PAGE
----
Jessica Miller-Merrell | , , , , , , ,| By
Everywhere I turn there seem to be conversations in the human resources and recruiting industry centered around artificial intelligence. It is truly permeating our landscape. However, along with PEAT, I wondered if AI was as inclusive as it could be. We’re talking digging deep today, looking at the inclusiveness of machine learning technology and exploring the implications for people with disabilities.
Episode 121: Does Artificial Intelligence in HR & Recruiting Create Discrimination with Dr. Jutta Treviranus (@juttatrevira)
Dr. Jutta Treviranus is the director of the Inclusive Design Research Centre and a professor at OCAD University. Jutta has been working towards more inclusive and accessible technology for much of her life. Her focus is now on improving artificial intelligence systems so they can better serve everyone, including people with disabilities, and she organizes hackathons towards this goal.
We’re continuing our Future of Work podcast series in partnership with PEAT and taking a deeper dive into artificial intelligence and Dr. Treviranus’s research with a focus on HR and recruitment.
In the podcast interview, Dr. Treviranus provides listeners insights into what artificial intelligence is and how the pattern identification algorithms could, in fact, eliminate candidates or employees who don’t fit the ideal or common pattern. For example, these outliers to the pattern could be candidates with different backgrounds, experiences, or skill sets. All AI technologies not just those in HR and recruiting have a responsibility to be inclusive in order to not discriminate.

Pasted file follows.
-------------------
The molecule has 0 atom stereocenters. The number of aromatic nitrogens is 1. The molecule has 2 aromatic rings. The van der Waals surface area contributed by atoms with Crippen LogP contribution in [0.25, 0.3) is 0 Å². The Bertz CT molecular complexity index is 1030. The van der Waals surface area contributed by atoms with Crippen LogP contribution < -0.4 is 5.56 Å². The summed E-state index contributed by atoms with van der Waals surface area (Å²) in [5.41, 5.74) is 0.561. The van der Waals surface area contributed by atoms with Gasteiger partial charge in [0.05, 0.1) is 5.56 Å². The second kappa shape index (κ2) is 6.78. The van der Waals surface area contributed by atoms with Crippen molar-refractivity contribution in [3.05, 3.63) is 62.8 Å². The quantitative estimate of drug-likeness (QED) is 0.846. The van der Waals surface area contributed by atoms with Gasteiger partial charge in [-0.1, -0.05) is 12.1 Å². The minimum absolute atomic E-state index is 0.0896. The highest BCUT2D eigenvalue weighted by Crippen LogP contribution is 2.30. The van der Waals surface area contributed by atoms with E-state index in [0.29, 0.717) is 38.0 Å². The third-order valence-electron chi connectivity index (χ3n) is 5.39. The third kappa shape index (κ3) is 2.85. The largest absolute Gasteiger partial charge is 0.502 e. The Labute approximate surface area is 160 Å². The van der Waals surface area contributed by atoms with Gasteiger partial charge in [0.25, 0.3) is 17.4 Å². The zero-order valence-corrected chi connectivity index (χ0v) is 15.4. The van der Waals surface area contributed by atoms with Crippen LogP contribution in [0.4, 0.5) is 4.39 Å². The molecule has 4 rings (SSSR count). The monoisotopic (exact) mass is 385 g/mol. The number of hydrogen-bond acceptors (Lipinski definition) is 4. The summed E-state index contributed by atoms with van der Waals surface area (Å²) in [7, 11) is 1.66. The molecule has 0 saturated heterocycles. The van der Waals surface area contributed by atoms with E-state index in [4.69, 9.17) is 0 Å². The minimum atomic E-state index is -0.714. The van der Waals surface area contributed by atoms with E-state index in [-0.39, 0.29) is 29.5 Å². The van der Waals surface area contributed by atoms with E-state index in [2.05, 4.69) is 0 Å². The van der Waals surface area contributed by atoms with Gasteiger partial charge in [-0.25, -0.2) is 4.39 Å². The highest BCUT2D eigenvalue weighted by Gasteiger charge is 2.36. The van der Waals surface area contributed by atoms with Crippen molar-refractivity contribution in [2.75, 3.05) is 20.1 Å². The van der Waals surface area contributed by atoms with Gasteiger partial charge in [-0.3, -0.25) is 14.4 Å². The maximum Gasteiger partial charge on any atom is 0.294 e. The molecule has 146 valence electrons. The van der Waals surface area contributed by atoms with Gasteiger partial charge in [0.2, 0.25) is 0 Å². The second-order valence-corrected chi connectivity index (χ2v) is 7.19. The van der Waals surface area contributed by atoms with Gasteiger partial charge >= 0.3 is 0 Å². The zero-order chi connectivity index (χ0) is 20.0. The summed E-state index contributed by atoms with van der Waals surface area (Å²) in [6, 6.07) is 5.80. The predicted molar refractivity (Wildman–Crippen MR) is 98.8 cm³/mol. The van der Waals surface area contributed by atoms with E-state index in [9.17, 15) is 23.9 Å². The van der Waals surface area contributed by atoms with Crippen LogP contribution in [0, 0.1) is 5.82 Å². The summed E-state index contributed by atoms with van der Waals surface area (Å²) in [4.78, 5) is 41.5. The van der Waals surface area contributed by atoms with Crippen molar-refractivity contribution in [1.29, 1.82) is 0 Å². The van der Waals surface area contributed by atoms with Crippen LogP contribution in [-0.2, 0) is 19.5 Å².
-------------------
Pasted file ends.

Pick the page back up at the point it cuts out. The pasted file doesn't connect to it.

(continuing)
The Dimensions of Inclusiveness
Inclusion is important for everyone to recognize because it helps create systems of uniqueness. In order to do that, Dr. Treviranus says we need to do the following:
- Ensure that there is an inclusive process
- Allow everyone to participate in decisions and design
- Incorporate co-design into your existing design process
Most importantly, she reminds us that no decision is made in isolation. It is all interconnected with or without artificial intelligence technology.
She goes on to say that we need an agile, diverse and creative team in our current work environment. We are no longer living or working in the industrial revolution. Technology is critical to our creativity, growth, development, and success.
How to Choose AI Technology That’s Inclusive
Since so many HR and recruiting leaders are considering adding AI to their workplace technology, Dr. Treviranus offered advice on choosing AI systems that are inclusive. The technology should have edge data and scenarios to improve their models and algorithms. She encourages buyers to be inquisitive and ask how the system is counteracting bias or if there is learning being done on the unexpected.
It’s also important for the machines to learn. Dr. Treviranus suggests that we ask for an AI system that allows for continuous improvement and a feedback loop to adjust the determination, the inferences and the model being used.
This year has truly been the year of artificial intelligence in HR and recruitment and my conversation with Dr. Treviranus provided me, and hopefully you, with a really eye-opening discussion. It’s important for HR leaders to understand how our artificial intelligence works and identifies patterns that might unknowingly eliminate candidates who don’t fit traditional patterns. If we are making purchase decisions, we need to push back on the AI developers to ensure it’s moving forward.
Connect with Dr. Jutta Treviranus on LinkedIn.
- Inclusive Design Research Center Website ~ Dr. Jutta Treviranus’ Profile
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*A special thank you to my production team at Total Picture Radio.